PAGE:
Bowdoin’s Killeen in Venice for an Unusual Production of Shakespeare’s ‘Merchant’

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Abigail Killeen

Associate Professor of Theater Abigail Killeen is currently in Italy for the premiere this week of a production of Shakespeare’s The Merchant of Venice, in the city where the play is set. The production is being staged in Venice by the New York-based Compagnia de’ Colombari, and it’s of particular interest to Killeen: She’s due to play Nerissa in the American transfer of the Compagnia’s production of the play in the fall of 2017.

The production, which was staged in Venice to mark the 500th anniversary of the city’s Jewish ghetto, also attracted the attention of US Supreme Court Justice Ruth Bader Ginsburg, whose involvement in the event was covered by The New York Times.

Five Years Out: College-access Champion Zully Bosques ’11

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The series “Five Years Out” catches up with Bowdoin alumni to learn what they’re up to and where they’ve been since earning their diploma.

Zulmarie “Zully” Bosques was so grateful to her high school guidance counselor who steered her to Bowdoin that she felt, upon graduating, that it was practically compulsory that she, too, extend her hand to another young person. Read more about Zully Bosques and her work with students.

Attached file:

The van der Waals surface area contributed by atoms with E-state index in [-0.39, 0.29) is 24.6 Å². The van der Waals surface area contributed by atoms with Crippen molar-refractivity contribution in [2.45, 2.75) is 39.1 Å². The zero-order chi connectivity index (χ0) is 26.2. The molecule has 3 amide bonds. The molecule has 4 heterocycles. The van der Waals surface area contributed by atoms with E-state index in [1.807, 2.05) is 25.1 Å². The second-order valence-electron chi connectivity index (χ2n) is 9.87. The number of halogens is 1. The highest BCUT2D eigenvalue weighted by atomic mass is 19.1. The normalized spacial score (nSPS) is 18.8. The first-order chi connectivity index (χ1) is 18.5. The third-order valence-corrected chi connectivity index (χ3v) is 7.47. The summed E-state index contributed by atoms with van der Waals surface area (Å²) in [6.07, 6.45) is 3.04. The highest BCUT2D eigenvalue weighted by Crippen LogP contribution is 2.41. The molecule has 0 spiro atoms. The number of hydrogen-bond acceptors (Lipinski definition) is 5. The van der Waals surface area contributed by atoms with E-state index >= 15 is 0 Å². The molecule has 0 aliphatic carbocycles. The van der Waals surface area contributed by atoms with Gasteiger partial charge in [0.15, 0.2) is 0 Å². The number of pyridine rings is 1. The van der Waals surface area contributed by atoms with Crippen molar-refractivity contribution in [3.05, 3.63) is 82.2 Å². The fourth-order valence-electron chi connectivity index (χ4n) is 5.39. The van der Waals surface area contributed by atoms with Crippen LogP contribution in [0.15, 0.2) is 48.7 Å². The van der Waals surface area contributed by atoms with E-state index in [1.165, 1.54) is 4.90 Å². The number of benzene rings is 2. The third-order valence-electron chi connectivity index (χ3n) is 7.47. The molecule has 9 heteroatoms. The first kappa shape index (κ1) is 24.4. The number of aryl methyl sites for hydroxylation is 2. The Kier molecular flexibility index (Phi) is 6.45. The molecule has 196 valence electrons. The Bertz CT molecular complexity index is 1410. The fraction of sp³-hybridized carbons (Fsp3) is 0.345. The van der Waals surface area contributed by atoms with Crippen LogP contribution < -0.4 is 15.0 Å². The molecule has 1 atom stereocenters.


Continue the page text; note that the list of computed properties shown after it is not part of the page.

Local Novelist Makes Booker Prize Longlist (Portland Press Herald)

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Elizabeth Strout

Maine native Elizabeth Strout, who lives part time in Brunswick, has made it onto Britain’s Man Booker Prize longlist for her book, My Name is Lucy Barton.

In 2014, Bowdoin Professor of English and novelist Brock Clarke invited Strout to speak at Bowdoin College, describing her as “one of the best living American fiction writers.”

Strout is one of five authors from the US who are among the thirteen nominees for the prize. Read more about Elizabeth Strout’s nomination.

Mystery (Partially) Solved: The Story Behind That Iconic ‘Lunch Atop a Skyscraper’ Photo (Smithsonian)

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You’ve seen the photo: eleven workmen casually having lunch—on a steel beam high 850 feet above 41st Street in Manhattan.

For a long time the workers names have remained unknown, but a new documentary, Men at Lunch, explores the mystery. More in Smithsonian Magazine.